American Honey

Teenager Star (Arnold's find, Sasha Lane) is out dumpster diving with her two young step siblings to put food on the table in the shabby Midwestern home she keeps for her drunken dad when she spies a high spirited bunch of guys traveling in a van. She's immediately drawn to one, Jake (Shia LaBeouf, "Transformers"), who gives her a flirtatious performance to Rihanna's 'We Found Love' on a Walmart checkout counter. He offers her a job with his 'mag crew,' so after depositing the kids with their reluctant mother, she hits the road and finds "American Honey."

Laura's Review: A-

With her fourth film, her first shot in the U.S., writer/director Andrea Arnold ("Red Road," "Fish Tank") has achieved something magical. "American Honey" is a slipstream of a movie, one which you hitch up to and get carried along in its glorious wake. It's a portrait of youth living on the edges of America, but it's full of love and hope and Arnold and her director of photography Robbie Ryan ("Fish Tank," "Wuthering Heights") find amazing beauty in rural Oklahoma, the oil fields of North Dakota and the mesa of Badlands country. People looking for a traditional movie should be warned that this almost three hour film doesn't have a destination other than self realization. The fifteen who comprise the mag crew are like a tribe whose chief is Krystal (Elvis's granddaughter, Riley Keough, STZ's 'The Girlfriend Experience'), a type of modern day Fagin who chooses their route, driving ahead in her white convertible, usually with top seller Jake. Krystal disapproves of romantic relationships among her employees whom she houses in cheap roadside motels, four to a single-sex room. She pairs Star with Jake for training, but she's suspicious of her newest recruit, her antennae up to their attraction. Star quickly falls into the group's rhythms including Corey's (McCaul Lombardi) traditional penis flash welcome and evening partying with singing and dancing, often with a bonfire and fireworks. But she has trouble adjusting to Jake's salesmanship, acted to appeal to his mark, a practice she finds dishonest. His sales go down and she scores by climbing into a car with three cowboys (Will Patton, Daran Shinn and Sam Williamson) who take her along to their poolside barbecue, buying hundreds of dollars of subscriptions on a dare over the worm at the bottom of a bottle of tequila. Star's deeply touched when Jake 'rescues' her. (Star will go off with strange men twice more, one a truck driver who asks a defining question, the other an oil field worker who pays $1,000 for a 'date,' neither harming her). The maternal quality we'd first seen in Star continues as she gifts the fragile Pagan (Arielle Holmes, "Heaven Knows What") with a ring Jake gave her and buys food for children left unsupervised by their strung out mother. Arnold travelled thousands of miles in pursuit of her story, even bunking in with a real mag crew. Most of her cast were found during her travels, including the mesmerizing Lane, a true beauty and natural actress. Lane creates a free spirit who wants to settle down and somehow makes both seem attainable. LaBeouf is a revelation here, a charismatic hustler who's met his match in Star. Their gentle romance is the film's greatest rooting interest. But although we may not learn all their names, each member of the crew makes a mark, one keeping a flying opossum as a pet, another a singer songwriter. There's genuine camaraderie in their van, a functional family who have each other's backs. The Canne's 2016 Jury Prize winner not only astounds visually but aurally, its sensational soundtrack featuring Rihanna, Southern hip hop and Lady Antebellum’s titular song. The English Arnold has created a pure piece of Americana like a miner panning for gold, finding beauty in the unlikeliest places. Grade:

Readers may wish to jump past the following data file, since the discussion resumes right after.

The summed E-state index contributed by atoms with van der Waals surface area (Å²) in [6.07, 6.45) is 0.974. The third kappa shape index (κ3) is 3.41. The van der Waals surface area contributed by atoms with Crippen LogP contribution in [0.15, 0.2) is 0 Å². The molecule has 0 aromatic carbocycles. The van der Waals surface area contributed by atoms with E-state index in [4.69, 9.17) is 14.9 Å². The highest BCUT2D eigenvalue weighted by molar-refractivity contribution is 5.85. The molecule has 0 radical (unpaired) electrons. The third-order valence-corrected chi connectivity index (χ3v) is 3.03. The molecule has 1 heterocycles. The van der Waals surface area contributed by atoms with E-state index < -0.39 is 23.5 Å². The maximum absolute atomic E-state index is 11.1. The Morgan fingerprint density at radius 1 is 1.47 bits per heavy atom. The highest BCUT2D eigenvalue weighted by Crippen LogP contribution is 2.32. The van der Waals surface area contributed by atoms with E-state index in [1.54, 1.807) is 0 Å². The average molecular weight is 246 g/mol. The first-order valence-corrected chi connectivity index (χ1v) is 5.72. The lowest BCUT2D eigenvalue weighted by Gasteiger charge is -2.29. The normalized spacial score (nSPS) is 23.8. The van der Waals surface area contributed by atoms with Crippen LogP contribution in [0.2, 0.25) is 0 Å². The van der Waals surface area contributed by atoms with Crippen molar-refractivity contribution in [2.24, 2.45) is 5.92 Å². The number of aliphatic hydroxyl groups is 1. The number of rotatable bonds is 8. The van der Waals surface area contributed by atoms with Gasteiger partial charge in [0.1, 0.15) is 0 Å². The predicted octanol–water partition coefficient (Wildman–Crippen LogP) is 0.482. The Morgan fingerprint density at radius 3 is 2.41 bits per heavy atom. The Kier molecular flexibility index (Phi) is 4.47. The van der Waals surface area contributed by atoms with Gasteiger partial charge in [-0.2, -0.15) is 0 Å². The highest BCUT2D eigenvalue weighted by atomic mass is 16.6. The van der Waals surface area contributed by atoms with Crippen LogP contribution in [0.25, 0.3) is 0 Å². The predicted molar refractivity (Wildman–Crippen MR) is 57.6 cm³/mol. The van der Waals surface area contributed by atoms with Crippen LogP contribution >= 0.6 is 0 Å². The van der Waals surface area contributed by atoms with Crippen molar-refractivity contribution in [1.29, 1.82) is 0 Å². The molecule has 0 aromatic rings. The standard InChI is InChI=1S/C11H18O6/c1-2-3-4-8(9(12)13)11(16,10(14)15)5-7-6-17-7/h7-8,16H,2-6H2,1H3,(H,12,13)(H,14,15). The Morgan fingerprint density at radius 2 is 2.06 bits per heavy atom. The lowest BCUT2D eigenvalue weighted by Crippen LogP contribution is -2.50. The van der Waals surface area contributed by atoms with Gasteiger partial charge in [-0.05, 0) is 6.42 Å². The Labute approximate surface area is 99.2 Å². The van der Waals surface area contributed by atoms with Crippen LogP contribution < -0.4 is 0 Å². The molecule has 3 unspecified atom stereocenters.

Robin's Review: B+